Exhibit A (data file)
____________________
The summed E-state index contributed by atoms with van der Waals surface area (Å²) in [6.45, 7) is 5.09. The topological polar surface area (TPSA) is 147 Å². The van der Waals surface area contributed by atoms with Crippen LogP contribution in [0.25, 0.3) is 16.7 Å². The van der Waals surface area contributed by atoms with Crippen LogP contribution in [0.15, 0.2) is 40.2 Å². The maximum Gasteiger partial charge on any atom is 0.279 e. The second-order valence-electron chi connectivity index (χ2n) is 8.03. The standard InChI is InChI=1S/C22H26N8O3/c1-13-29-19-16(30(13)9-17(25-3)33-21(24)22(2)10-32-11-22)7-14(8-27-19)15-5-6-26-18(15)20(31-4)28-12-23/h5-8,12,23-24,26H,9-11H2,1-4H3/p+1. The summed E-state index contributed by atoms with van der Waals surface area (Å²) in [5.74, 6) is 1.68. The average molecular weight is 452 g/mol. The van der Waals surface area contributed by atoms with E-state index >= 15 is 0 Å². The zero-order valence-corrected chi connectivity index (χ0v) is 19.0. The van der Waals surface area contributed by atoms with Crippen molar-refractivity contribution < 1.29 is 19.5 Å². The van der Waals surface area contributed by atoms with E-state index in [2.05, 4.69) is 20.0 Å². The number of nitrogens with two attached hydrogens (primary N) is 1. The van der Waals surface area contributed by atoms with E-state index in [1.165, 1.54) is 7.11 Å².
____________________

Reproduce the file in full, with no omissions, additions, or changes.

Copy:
The summed E-state index contributed by atoms with van der Waals surface area (Å²) in [6.45, 7) is 5.09. The topological polar surface area (TPSA) is 147 Å². The van der Waals surface area contributed by atoms with Crippen LogP contribution in [0.25, 0.3) is 16.7 Å². The van der Waals surface area contributed by atoms with Crippen LogP contribution in [0.15, 0.2) is 40.2 Å². The maximum Gasteiger partial charge on any atom is 0.279 e. The second-order valence-electron chi connectivity index (χ2n) is 8.03. The standard InChI is InChI=1S/C22H26N8O3/c1-13-29-19-16(30(13)9-17(25-3)33-21(24)22(2)10-32-11-22)7-14(8-27-19)15-5-6-26-18(15)20(31-4)28-12-23/h5-8,12,23-24,26H,9-11H2,1-4H3/p+1. The summed E-state index contributed by atoms with van der Waals surface area (Å²) in [5.74, 6) is 1.68. The average molecular weight is 452 g/mol. The van der Waals surface area contributed by atoms with E-state index >= 15 is 0 Å². The zero-order valence-corrected chi connectivity index (χ0v) is 19.0. The van der Waals surface area contributed by atoms with Crippen molar-refractivity contribution < 1.29 is 19.5 Å². The van der Waals surface area contributed by atoms with E-state index in [2.05, 4.69) is 20.0 Å². The number of nitrogens with two attached hydrogens (primary N) is 1. The van der Waals surface area contributed by atoms with E-state index in [1.165, 1.54) is 7.11 Å².